Stronger workplace rights for pregnant women and new moms By Matthew Hector November 2014 LawPulse, Page 518 A new Illinois law, one of the most protective nationwide, requires employers to provide a range of reasonable accommodations to pregnant woman and new mothers.
Your client got a Getty Images demand letter? Here’s what to do By Matthew Hector November 2014 LawPulse, Page 518 Getty Images is famous for sending fear-inducing copyright-infringement notices to individuals and small businesses. Here's what to do if your client gets one.
The incredible, unciteable Rule 23 order By Matthew Hector October 2014 LawPulse, Page 466 Lawyers can cite magazine articles like the one you're reading in their pleadings and briefs - why can't they cite Rule 23 orders?
New residential real estate contract incorporates common modifications By Matthew Hector October 2014 LawPulse, Page 466 A new version of the widely used multi-board real estate contract incorporates the most common changes lawyers made in its predecessor.
Not-so-neighborly neighbors By Matthew Hector October 2014 LawPulse, Page 466 Rural and exurban property owners who want to keep hunters and others off their land sometimes find it hard to do. But liability limits protect those who open their land to the public.
Tort legislation medley By Matthew Hector October 2014 LawPulse, Page 466 The governor recently signed laws affecting UI/UIM arbitration, statutes of limitations for disabled plaintiffs, and service of process in gated communities.
Accepting credit-card payments? Mind your trust-account ps and qs By Mark S. Mathewson September 2014 LawPulse, Page 418 Make sure retainer-fee payments by credit card are going into your trust account and not your general office account, an ISBA ethics opinion admonishes.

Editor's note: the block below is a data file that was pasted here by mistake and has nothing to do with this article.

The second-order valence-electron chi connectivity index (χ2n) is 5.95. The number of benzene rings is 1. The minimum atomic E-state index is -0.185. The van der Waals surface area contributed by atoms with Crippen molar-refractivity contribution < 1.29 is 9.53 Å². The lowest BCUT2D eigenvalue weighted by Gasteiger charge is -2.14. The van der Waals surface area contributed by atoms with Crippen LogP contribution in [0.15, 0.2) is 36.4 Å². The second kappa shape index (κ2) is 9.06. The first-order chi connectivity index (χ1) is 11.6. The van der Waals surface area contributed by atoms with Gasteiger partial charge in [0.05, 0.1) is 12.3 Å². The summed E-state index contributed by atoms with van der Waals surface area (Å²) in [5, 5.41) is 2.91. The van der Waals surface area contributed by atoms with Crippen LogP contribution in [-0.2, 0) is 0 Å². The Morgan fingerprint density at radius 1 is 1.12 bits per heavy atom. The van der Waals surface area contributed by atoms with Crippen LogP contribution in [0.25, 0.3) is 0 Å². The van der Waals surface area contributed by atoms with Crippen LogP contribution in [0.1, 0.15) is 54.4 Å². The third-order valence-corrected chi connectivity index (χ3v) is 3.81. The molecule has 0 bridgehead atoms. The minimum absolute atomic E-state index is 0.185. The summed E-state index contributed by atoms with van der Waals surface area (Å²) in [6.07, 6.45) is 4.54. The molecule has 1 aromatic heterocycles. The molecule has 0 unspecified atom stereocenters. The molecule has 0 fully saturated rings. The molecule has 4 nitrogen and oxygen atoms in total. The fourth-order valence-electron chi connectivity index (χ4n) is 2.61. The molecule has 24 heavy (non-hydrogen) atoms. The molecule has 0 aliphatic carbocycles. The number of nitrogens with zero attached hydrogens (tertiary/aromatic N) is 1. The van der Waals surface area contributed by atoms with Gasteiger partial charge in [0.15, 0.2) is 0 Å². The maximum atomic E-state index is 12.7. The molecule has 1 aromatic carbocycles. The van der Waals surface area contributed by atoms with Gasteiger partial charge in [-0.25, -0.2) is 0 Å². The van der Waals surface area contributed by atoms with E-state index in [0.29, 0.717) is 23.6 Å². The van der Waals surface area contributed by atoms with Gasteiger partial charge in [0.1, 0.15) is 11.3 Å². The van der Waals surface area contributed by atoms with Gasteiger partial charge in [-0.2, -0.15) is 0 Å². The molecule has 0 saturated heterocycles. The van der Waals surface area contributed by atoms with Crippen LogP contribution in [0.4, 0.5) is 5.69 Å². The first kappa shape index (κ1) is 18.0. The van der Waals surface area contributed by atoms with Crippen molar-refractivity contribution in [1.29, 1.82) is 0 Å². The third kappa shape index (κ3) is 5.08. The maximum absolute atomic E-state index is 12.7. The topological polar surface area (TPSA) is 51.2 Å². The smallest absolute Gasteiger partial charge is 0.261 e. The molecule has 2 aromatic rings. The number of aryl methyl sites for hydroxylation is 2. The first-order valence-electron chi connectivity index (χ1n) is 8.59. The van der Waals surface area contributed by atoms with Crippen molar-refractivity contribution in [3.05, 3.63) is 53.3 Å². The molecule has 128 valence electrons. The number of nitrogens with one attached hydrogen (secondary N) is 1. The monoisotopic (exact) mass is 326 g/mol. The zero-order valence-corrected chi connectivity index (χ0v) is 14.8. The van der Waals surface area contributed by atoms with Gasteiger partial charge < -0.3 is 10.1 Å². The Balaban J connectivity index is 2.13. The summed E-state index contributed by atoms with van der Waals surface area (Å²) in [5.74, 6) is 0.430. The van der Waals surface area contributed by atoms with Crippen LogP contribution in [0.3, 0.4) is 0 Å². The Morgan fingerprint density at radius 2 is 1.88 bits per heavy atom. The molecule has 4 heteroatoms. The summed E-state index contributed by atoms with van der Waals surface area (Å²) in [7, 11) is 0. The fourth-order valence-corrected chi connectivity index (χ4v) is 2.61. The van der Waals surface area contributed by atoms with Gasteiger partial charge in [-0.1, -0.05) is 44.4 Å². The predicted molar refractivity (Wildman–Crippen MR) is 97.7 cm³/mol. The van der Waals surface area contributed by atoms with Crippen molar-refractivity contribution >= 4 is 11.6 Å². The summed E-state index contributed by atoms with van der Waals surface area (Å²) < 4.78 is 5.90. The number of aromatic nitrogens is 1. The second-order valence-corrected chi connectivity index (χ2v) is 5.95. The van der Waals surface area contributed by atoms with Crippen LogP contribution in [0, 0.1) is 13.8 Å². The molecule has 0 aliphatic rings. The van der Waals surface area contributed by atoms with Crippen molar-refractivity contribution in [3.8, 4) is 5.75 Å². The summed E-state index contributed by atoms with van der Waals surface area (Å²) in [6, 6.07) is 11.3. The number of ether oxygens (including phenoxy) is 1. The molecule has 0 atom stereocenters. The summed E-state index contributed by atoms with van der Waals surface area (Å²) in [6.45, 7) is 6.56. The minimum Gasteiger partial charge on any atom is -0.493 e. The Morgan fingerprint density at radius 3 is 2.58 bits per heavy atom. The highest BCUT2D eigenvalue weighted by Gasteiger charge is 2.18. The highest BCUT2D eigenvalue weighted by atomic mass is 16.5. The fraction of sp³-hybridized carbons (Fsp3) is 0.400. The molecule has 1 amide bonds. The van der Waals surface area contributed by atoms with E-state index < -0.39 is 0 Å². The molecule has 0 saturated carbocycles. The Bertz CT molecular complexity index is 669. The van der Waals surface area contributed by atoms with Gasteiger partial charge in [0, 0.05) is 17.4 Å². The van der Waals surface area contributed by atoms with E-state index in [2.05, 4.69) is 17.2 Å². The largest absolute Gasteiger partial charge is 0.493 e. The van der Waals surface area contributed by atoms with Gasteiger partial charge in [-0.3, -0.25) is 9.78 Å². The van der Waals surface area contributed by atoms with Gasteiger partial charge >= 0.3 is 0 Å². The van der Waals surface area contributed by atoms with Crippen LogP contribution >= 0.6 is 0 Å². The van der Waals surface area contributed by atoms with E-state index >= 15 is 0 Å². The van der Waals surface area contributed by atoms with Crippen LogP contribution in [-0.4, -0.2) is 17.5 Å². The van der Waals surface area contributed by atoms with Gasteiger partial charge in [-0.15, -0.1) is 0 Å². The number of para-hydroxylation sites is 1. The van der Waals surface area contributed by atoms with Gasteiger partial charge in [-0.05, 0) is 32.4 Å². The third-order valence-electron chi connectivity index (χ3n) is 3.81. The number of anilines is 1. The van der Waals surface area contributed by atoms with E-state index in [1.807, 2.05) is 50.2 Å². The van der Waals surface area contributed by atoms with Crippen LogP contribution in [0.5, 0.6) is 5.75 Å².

New Illinois law limits criminal history checks on job applicants By Matthew Hector September 2014 LawPulse, Page 418 Beginning in January, employers won't be allowed to require prospective employees to disclose their criminal history on a job application.
Seventh circuit pilot program focuses on improving e-discovery By Matthew Hector September 2014 LawPulse, Page 418 A pilot program centered in Chicago is developing a set of procedures designed to improve the efficiency of electronic discovery in federal cases.
Spousal maintenance guidelines become law in Illinois By Mark S. Mathewson September 2014 LawPulse, Page 418 A new law, effective January 1, removes uncertainty from most maintenance decisions by creating a formula for determining the size and duration of awards.
ACLU sues over reaction to fake mayoral twitter account By Matthew Hector August 2014 LawPulse, Page 366 The lawsuit alleges that the mayor and other officials conspired to violate the First and Fourth Amendment rights of accountholder and tweeter Jon Daniel.
E-discovery rule changes allow format choice, prevent abuse By Matthew Hector August 2014 LawPulse, Page 366 Among other things, recent amendments to Illinois Supreme Court Rules 201 and 214 empower courts to tailor discovery if the burden of the request outweighs the benefit.
Medical marijuana implementation a work in progress By Janan Hanna August 2014 LawPulse, Page 366 The law took effect January 1, but the rules that would make it available to patients were approved only last month.
When caregivers take By Janan Hanna August 2014 LawPulse, Page 366 A bill awaiting the governor's signature would protect seniors from being taken advantage of by a caregiver or court-appointed guardian.
Discourage juror tweets through admonishment, not punishment By Janan Hanna July 2014 LawPulse, Page 314 Authors of a Chicago-based study of jury behavior conclude that jurors actually listen to instructions from judges not to communicate about the case.